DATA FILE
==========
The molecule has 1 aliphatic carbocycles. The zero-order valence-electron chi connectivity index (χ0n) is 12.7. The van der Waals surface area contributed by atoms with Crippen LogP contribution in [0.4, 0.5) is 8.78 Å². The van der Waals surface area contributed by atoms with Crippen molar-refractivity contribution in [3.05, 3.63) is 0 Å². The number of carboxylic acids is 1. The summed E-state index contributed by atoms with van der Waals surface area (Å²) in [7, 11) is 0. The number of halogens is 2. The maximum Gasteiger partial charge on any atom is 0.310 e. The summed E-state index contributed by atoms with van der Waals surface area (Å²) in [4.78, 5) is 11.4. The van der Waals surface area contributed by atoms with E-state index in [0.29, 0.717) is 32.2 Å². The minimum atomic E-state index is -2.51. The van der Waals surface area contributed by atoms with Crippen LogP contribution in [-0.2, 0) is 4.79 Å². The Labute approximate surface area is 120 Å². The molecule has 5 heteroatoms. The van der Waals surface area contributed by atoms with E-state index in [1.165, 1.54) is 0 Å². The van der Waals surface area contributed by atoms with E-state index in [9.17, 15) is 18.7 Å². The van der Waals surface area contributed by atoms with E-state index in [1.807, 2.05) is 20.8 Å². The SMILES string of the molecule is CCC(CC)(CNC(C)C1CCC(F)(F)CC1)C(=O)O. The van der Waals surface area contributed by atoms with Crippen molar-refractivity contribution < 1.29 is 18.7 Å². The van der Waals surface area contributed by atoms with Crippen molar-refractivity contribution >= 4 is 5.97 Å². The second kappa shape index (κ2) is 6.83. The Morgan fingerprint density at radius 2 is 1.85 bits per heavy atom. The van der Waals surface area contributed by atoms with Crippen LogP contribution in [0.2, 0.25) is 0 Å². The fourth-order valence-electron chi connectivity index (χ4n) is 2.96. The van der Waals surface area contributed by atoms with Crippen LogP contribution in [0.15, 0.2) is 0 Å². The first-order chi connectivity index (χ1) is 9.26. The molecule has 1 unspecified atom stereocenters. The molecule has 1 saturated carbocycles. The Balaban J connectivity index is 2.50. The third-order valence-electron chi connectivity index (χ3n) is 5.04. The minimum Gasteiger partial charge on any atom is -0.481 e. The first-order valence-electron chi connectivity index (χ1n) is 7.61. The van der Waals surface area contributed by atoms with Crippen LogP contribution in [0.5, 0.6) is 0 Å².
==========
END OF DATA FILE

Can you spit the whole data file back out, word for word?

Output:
The molecule has 1 aliphatic carbocycles. The zero-order valence-electron chi connectivity index (χ0n) is 12.7. The van der Waals surface area contributed by atoms with Crippen LogP contribution in [0.4, 0.5) is 8.78 Å². The van der Waals surface area contributed by atoms with Crippen molar-refractivity contribution in [3.05, 3.63) is 0 Å². The number of carboxylic acids is 1. The summed E-state index contributed by atoms with van der Waals surface area (Å²) in [7, 11) is 0. The number of halogens is 2. The maximum Gasteiger partial charge on any atom is 0.310 e. The summed E-state index contributed by atoms with van der Waals surface area (Å²) in [4.78, 5) is 11.4. The van der Waals surface area contributed by atoms with E-state index in [0.29, 0.717) is 32.2 Å². The minimum atomic E-state index is -2.51. The van der Waals surface area contributed by atoms with Crippen LogP contribution in [-0.2, 0) is 4.79 Å². The Labute approximate surface area is 120 Å². The molecule has 5 heteroatoms. The van der Waals surface area contributed by atoms with E-state index in [1.165, 1.54) is 0 Å². The van der Waals surface area contributed by atoms with E-state index in [9.17, 15) is 18.7 Å². The van der Waals surface area contributed by atoms with E-state index in [1.807, 2.05) is 20.8 Å². The SMILES string of the molecule is CCC(CC)(CNC(C)C1CCC(F)(F)CC1)C(=O)O. The van der Waals surface area contributed by atoms with Crippen molar-refractivity contribution < 1.29 is 18.7 Å². The van der Waals surface area contributed by atoms with Crippen molar-refractivity contribution >= 4 is 5.97 Å². The second kappa shape index (κ2) is 6.83. The Morgan fingerprint density at radius 2 is 1.85 bits per heavy atom. The van der Waals surface area contributed by atoms with Crippen LogP contribution in [0.2, 0.25) is 0 Å². The fourth-order valence-electron chi connectivity index (χ4n) is 2.96. The van der Waals surface area contributed by atoms with Crippen LogP contribution in [0.15, 0.2) is 0 Å². The first-order chi connectivity index (χ1) is 9.26. The molecule has 1 unspecified atom stereocenters. The molecule has 1 saturated carbocycles. The Balaban J connectivity index is 2.50. The third-order valence-electron chi connectivity index (χ3n) is 5.04. The minimum Gasteiger partial charge on any atom is -0.481 e. The first-order valence-electron chi connectivity index (χ1n) is 7.61. The van der Waals surface area contributed by atoms with Crippen LogP contribution in [0.5, 0.6) is 0 Å².